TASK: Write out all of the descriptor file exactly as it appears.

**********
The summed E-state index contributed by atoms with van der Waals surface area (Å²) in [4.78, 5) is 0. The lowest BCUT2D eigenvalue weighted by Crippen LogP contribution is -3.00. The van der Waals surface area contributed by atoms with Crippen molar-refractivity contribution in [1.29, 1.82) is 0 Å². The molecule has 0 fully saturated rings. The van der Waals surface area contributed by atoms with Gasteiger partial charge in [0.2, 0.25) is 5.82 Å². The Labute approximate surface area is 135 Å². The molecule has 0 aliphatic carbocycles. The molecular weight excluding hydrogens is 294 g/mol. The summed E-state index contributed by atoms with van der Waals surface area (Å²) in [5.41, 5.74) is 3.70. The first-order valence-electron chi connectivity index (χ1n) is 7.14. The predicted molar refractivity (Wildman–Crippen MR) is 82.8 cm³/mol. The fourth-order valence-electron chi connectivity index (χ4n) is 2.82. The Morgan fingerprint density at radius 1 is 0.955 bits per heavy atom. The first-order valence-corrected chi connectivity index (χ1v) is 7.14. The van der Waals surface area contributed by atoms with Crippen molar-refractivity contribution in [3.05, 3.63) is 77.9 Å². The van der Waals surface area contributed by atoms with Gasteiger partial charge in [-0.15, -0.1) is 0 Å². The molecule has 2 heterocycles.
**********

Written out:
The summed E-state index contributed by atoms with van der Waals surface area (Å²) in [4.78, 5) is 0. The lowest BCUT2D eigenvalue weighted by Crippen LogP contribution is -3.00. The van der Waals surface area contributed by atoms with Crippen molar-refractivity contribution in [1.29, 1.82) is 0 Å². The molecule has 0 fully saturated rings. The van der Waals surface area contributed by atoms with Gasteiger partial charge in [0.2, 0.25) is 5.82 Å². The Labute approximate surface area is 135 Å². The molecule has 0 aliphatic carbocycles. The molecular weight excluding hydrogens is 294 g/mol. The summed E-state index contributed by atoms with van der Waals surface area (Å²) in [5.41, 5.74) is 3.70. The first-order valence-electron chi connectivity index (χ1n) is 7.14. The predicted molar refractivity (Wildman–Crippen MR) is 82.8 cm³/mol. The fourth-order valence-electron chi connectivity index (χ4n) is 2.82. The Morgan fingerprint density at radius 1 is 0.955 bits per heavy atom. The first-order valence-corrected chi connectivity index (χ1v) is 7.14. The van der Waals surface area contributed by atoms with Crippen molar-refractivity contribution in [3.05, 3.63) is 77.9 Å². The van der Waals surface area contributed by atoms with Gasteiger partial charge in [-0.15, -0.1) is 0 Å². The molecule has 2 heterocycles.